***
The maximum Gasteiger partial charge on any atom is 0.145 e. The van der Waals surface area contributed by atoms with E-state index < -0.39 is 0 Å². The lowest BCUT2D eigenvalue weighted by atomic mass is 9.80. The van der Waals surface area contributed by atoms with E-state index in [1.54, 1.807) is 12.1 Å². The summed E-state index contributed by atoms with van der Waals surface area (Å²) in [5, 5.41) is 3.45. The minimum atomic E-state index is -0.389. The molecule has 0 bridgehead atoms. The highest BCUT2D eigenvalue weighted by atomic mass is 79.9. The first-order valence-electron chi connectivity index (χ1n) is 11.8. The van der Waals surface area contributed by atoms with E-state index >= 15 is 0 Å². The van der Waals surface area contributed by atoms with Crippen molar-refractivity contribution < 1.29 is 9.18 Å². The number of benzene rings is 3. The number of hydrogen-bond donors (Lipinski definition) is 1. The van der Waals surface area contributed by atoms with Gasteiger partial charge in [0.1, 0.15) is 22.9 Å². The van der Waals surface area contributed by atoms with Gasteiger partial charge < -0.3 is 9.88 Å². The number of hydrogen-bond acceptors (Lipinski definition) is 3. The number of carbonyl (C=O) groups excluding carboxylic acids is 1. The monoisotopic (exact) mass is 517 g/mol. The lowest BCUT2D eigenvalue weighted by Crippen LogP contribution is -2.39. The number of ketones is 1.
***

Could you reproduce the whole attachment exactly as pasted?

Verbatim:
The maximum Gasteiger partial charge on any atom is 0.145 e. The van der Waals surface area contributed by atoms with E-state index < -0.39 is 0 Å². The lowest BCUT2D eigenvalue weighted by atomic mass is 9.80. The van der Waals surface area contributed by atoms with E-state index in [1.54, 1.807) is 12.1 Å². The summed E-state index contributed by atoms with van der Waals surface area (Å²) in [5, 5.41) is 3.45. The minimum atomic E-state index is -0.389. The molecule has 0 bridgehead atoms. The highest BCUT2D eigenvalue weighted by atomic mass is 79.9. The first-order valence-electron chi connectivity index (χ1n) is 11.8. The van der Waals surface area contributed by atoms with E-state index >= 15 is 0 Å². The van der Waals surface area contributed by atoms with Crippen molar-refractivity contribution < 1.29 is 9.18 Å². The number of benzene rings is 3. The number of hydrogen-bond donors (Lipinski definition) is 1. The van der Waals surface area contributed by atoms with Gasteiger partial charge in [0.1, 0.15) is 22.9 Å². The van der Waals surface area contributed by atoms with Gasteiger partial charge < -0.3 is 9.88 Å². The number of hydrogen-bond acceptors (Lipinski definition) is 3. The number of carbonyl (C=O) groups excluding carboxylic acids is 1. The monoisotopic (exact) mass is 517 g/mol. The lowest BCUT2D eigenvalue weighted by Crippen LogP contribution is -2.39. The number of ketones is 1.